Chimney Rocks

Among the more unusual listings for Pennsylvania in the National Register of Historic Places is a natural rock formation. Chimney Rocks is a prominent outcrop of fingerlike spires of limestone along the southwest face of Chimney Ridge overlooking PA Route 36 and the borough of Hollidaysburg in Blair County. The ridge is made up of two different formations of limestone, and a small vertical fault...
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Lincoln University

Pennsylvania has the distinction of hosting the nation’s first two Historically Black Colleges and Universities (HBCUs): Cheyney and Lincoln universities. Both schools were established to provide people of African descent with higher education opportunities that were profoundly lacking in the 19th century. Cheyney, founded in 1837, initially provided training in trades and agriculture and the...
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Parkside Chapel

Located near Henryville, in Paradise Township, Monroe County, Parkside Chapel stands as an architectural reminder of the growth of the Pocono Mountains region as a popular destination for affluent outdoorsmen and vacationers in the late 19th century. Following the American Civil War, logging was the leading industry in the region; however, as the forests were quickly being depleted, it became...
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Erie Masonic Temple

Pennsylvania has the largest membership of Masonic Grand Lodges in the United States, with approximately 100,000 current members. As a reflection of the prominent role that Freemasonry has played in the history of the commonwealth, many of its cities are home to a historic or architecturally significant Masonic Temple building. These buildings are as diverse as the cities in which they sit....
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Crawford Grill No. 2

The Sochatoff Building sits at the corner of Wylie Avenue and Elmore Street in Pittsburgh’s Hill District neighborhood. This three-story building was constructed in 1917 and would later hold the nationally renowned jazz club Crawford Grill No. 2 between 1945 and 2003. The club, which occupied the entire first floor of the building, was established by African American businessman William Augustus...
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Fort Dewart on the Forbes Road

Fort Dewart, which straddles the border of Bedford and Somerset counties in southern Pennsylvania, was a British military redoubt built in August 1758 during the French and Indian War, the North American conflict in the global Seven Years’ War (1756–63) between Great Britain and France. The small fortification was part of a chain of defensive forts and supply stops built by the troops of Gen....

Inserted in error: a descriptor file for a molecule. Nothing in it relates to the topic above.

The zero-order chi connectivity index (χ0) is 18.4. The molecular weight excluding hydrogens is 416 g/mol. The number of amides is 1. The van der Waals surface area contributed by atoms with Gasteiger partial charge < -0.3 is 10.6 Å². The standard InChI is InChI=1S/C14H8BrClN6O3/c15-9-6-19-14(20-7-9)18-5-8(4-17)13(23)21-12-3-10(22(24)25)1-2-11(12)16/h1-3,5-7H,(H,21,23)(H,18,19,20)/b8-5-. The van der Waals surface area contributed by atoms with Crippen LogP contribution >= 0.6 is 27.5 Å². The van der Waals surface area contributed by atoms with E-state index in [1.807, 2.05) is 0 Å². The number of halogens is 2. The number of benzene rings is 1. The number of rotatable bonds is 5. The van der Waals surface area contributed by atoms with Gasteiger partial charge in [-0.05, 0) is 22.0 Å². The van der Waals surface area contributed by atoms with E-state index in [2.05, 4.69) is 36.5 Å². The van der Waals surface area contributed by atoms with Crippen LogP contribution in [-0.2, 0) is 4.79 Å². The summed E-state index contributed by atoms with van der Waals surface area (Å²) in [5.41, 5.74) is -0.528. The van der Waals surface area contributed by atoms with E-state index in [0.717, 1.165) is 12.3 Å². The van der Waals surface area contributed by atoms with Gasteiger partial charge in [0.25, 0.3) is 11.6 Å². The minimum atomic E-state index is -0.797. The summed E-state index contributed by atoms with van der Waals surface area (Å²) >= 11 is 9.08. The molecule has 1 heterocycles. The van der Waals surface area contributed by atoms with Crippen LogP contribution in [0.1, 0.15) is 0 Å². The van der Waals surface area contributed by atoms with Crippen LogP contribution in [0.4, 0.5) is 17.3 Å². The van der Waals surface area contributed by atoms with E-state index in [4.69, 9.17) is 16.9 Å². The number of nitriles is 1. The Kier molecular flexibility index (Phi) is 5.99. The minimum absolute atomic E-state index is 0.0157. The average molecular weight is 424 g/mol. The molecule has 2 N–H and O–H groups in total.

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Waynesboro Historic District

  Three miles from the Pennsylvania–Maryland border is the Keystone State’s most recent listing in the National Register of Historic Places: the Waynesboro Historic District, located along Main Street and Clayton Avenue in the borough of Waynesboro, Franklin County. The district’s period of historic significance dates from 1780 through 1965, beginning with the construction of a log building...
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Melester Barn

The Pennsylvania State Historic Preservation Office (PA SHPO) lists about 20 properties per year in the National Register of Historic Places. PA SHPO staff responds to nominations submitted by the public to recognize a particular building, site or district for its historic value and as a course to make it eligible for grants or tax credits to support the property’s restoration or rehabilitation....
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Mothers’ Memorial, Ashland

In the late 1800s Ashland and the surrounding area began experiencing a long and steady decline in employment, resulting in the departure of many men in search of jobs elsewhere. In 1901 a small group of remaining and former residents hit upon the idea of hosting an annual reunion where they could reconnect with old friends, the boys of their childhood. This group evolved into the Ashland Boys...
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Pittsburgh’s Wood-Paved Roslyn Place

It’s not often that architectural historians look down — we usually leave that to the archaeologists — but on Roslyn Place, one of Pennsylvania’s newest National Register–listed historic districts, we turned our heads to the ground to consider something that is rare in America: a wood-paved street. Roughly 26,000 oak blocks make up the 250-foot-long cul-de-sac surrounded by 18 houses in...
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